Cristiano Ronaldo became only the second male footballer to score 100 goals for his country as he netted a sublime free-kick for Portugal against Sweden on Tuesday night.
He is the first European to reach the incredible landmark, and is closing in on the all-time record of 109 set by Iran legend Ali Daei after taking his tally to 101 goals moments later.
It is just the latest in a long line of landmarks passed by the 35-year-old, who scored the 700th goal of his extraordinary career last year.
The most established nation he has had success against is Sweden, who have conceded seven times to him. After that come Holland, who Ronaldo has scored past four times.
He has never scored against England, though it was his decisive penalty in the 2006 shootout that sent the Golden Generation packing in Gelsenkirchen.
Brazil, Germany and France are also among those who’ve managed to keep Ronaldo out.
As time has passed Ronaldo has become increasingly more prolific in front of goal for his country. Last year was his deadliest in front of goal – providing him with 14. He’s reached the landmark in double quick time having started 2019 on 85 goals for his country.
He was in red hot form last year for Portugal, scoring 11 times in just six games, only failing to score in the Nations League final against Holland last June.
The refinement of his game to more of a penalty box player than all-round spearhead has undoubtedly accelerated his goal return in recent years.
Unsurprisingly it’s the right boot of Ronaldo that has been the most prolific in the last 16 years, scoring over half of his goals – 54 to be precise. His infamous heading ability has helped him plunder 25 goals, three more than he has scored with his left.
The vast majority of his goals have come from inside the box, 80 of them, with 21 from outside the box. Set-pieces have come in handy. He’s added 10 from a direct free-kick and 11 from the penalty spot.
The final half-hour of games is where Ronaldo tends to come to the fore. Nearly half of his goals have come after the 60th minute – 50 to be exact. With defences tiring, Ronaldo’s physical endurance comes to the fore – he has notched 28 goals in the final quarter of the 90 minutes.
Qualifiers for European Championships and World Cups have seen Ronaldo plunder 61 of his goals, unsurprisingly given the relative strength of opposition that Portugal face at this stage.
He managed to score twice in the 2017 Confederations Cup in Russia, and scored three times in the inaugural Nations League.
A further 16 goals have come at major tournaments. He has scored seven times at World Cups, including the incredible hat-trick he notched against Spain in Russia last year.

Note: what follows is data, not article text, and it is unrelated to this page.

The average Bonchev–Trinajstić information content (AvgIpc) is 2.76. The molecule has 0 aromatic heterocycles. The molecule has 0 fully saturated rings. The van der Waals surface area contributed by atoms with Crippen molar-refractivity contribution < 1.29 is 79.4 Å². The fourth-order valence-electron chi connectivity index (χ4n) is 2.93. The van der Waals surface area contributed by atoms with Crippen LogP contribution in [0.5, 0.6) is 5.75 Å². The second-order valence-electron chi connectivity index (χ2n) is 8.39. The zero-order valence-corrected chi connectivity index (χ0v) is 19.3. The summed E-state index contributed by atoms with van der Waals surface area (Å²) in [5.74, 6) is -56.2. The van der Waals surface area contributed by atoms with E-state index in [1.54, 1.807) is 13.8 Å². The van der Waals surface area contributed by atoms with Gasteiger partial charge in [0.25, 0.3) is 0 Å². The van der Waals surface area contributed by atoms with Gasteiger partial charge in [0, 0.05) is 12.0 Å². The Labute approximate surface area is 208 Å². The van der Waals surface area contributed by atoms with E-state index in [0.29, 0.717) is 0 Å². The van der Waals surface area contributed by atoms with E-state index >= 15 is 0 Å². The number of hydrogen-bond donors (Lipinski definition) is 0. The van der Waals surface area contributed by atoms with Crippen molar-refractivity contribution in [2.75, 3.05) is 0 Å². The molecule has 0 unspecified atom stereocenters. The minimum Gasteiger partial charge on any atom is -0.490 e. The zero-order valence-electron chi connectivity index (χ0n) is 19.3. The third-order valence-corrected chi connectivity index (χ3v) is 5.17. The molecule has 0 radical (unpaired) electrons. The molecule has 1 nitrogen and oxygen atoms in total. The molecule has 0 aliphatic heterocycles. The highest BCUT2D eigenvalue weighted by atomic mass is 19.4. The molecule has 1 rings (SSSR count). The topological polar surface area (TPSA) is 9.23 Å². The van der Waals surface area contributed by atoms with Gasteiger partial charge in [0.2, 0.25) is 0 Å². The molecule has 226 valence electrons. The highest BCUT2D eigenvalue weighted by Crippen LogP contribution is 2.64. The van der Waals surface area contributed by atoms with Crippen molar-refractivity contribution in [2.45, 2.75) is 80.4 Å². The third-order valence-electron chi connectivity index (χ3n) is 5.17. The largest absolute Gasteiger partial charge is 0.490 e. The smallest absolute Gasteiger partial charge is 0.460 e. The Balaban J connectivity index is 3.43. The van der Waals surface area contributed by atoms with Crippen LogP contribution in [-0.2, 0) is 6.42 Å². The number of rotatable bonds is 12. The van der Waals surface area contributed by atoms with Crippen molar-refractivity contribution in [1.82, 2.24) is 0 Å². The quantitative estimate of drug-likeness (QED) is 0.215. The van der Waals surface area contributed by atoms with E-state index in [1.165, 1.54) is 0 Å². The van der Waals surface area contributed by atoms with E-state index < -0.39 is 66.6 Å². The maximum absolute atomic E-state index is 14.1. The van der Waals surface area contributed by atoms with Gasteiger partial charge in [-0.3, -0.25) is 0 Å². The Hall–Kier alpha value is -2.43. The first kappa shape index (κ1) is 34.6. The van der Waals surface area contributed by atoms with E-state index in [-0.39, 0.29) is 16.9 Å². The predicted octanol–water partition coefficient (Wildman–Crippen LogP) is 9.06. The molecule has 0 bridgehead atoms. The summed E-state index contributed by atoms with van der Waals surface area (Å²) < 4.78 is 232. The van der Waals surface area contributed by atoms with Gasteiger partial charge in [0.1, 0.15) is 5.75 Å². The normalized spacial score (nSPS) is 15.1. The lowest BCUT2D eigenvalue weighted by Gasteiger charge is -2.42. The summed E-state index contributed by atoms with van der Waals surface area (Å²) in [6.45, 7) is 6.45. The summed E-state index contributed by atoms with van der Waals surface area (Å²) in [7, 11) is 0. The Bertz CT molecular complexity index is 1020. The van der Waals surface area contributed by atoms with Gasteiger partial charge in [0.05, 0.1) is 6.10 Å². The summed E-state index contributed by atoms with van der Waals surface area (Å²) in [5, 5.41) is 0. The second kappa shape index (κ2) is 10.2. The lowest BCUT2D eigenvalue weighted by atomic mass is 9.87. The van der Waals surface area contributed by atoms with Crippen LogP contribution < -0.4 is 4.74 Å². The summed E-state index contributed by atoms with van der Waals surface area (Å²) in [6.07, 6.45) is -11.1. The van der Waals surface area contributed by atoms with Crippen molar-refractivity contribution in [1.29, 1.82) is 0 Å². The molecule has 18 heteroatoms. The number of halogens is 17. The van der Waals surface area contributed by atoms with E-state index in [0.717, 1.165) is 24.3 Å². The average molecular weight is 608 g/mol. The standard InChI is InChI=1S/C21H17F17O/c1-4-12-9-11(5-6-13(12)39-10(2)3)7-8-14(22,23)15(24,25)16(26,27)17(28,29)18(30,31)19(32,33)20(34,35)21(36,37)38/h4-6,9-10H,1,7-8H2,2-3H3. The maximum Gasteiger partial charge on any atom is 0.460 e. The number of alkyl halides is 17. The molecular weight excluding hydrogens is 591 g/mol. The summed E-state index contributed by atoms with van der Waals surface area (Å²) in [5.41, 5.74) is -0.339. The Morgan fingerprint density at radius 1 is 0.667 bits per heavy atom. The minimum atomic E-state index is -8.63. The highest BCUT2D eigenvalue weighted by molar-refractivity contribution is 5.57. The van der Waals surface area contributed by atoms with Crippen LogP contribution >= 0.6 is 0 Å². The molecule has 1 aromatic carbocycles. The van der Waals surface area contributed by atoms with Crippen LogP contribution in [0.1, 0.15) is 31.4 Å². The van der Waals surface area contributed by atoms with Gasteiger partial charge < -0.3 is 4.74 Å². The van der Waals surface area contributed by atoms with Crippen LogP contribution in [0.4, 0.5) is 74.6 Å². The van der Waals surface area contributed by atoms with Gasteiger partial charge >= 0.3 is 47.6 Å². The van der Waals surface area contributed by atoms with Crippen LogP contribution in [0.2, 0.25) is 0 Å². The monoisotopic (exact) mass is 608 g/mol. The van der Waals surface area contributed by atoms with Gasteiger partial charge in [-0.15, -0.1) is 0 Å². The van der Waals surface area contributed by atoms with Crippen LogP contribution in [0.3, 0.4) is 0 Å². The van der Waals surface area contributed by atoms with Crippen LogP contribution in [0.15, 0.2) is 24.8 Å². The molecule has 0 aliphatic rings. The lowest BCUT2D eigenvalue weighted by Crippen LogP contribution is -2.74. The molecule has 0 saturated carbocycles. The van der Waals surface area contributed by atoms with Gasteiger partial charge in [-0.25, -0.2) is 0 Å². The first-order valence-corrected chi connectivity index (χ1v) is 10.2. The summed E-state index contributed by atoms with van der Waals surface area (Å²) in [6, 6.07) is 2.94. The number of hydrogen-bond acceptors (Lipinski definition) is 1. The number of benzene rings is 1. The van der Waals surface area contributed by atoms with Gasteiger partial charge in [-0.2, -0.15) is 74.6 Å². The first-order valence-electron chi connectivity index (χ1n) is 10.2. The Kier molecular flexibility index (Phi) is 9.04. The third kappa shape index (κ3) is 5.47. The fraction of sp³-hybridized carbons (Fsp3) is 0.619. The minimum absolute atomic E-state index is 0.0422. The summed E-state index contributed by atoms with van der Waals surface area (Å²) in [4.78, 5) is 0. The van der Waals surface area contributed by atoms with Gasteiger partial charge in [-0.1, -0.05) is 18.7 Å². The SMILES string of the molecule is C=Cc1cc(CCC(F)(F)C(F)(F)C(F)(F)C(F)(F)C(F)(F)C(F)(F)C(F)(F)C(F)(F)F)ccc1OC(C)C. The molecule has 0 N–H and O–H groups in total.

In the Euros he has bagged nine times, with his most important goal being the opener in the semi-final victory over Wales in 2016 that took Portugal into the final.
Ronaldo has managed to spread his goals fairly evenly throughout his career. The most of his goals have come at home – 41 of them – but he has netted an impressive 35 times on the road, and 25 on neutral territory.
He began his astonishing international career in August 2003 at the age of 18, just weeks after completing his £12million move to Manchester United from Sporting Lisbon.
He was a half-time substitute, coming on in place of the legendary Luis Figo, in a 1-0 win over Kazakhstan, secured by a 65th minute Simao goal.
After dazzling with his skill throughout an encouraging debut season at Old Trafford, Ronaldo was called up by Felipe Scolari to the Portugal squad for Euro 2004, which they were hosting.
His first goal arrived in the opening game, though it could not prevent a shock defeat by the eventual champions Greece. He netted again in victory over Holland in the quarter-finals, but was left in tears as the Greeks secured a famous victory in the final in Lisbon.
He has been a mainstay ever since, and has scored in each of the eight international tournaments he has played in for his country.
His best form arrived at the 2018 World Cup, where he scored four times despite a second-round exit to Uruguay.
You wouldn’t have bet against him delivering again at Euro 2020 but that has been postponed until next year. He had to wait a while to hit his century but after reaching the landmark he soon made it 101. Daei’s record is in his sights.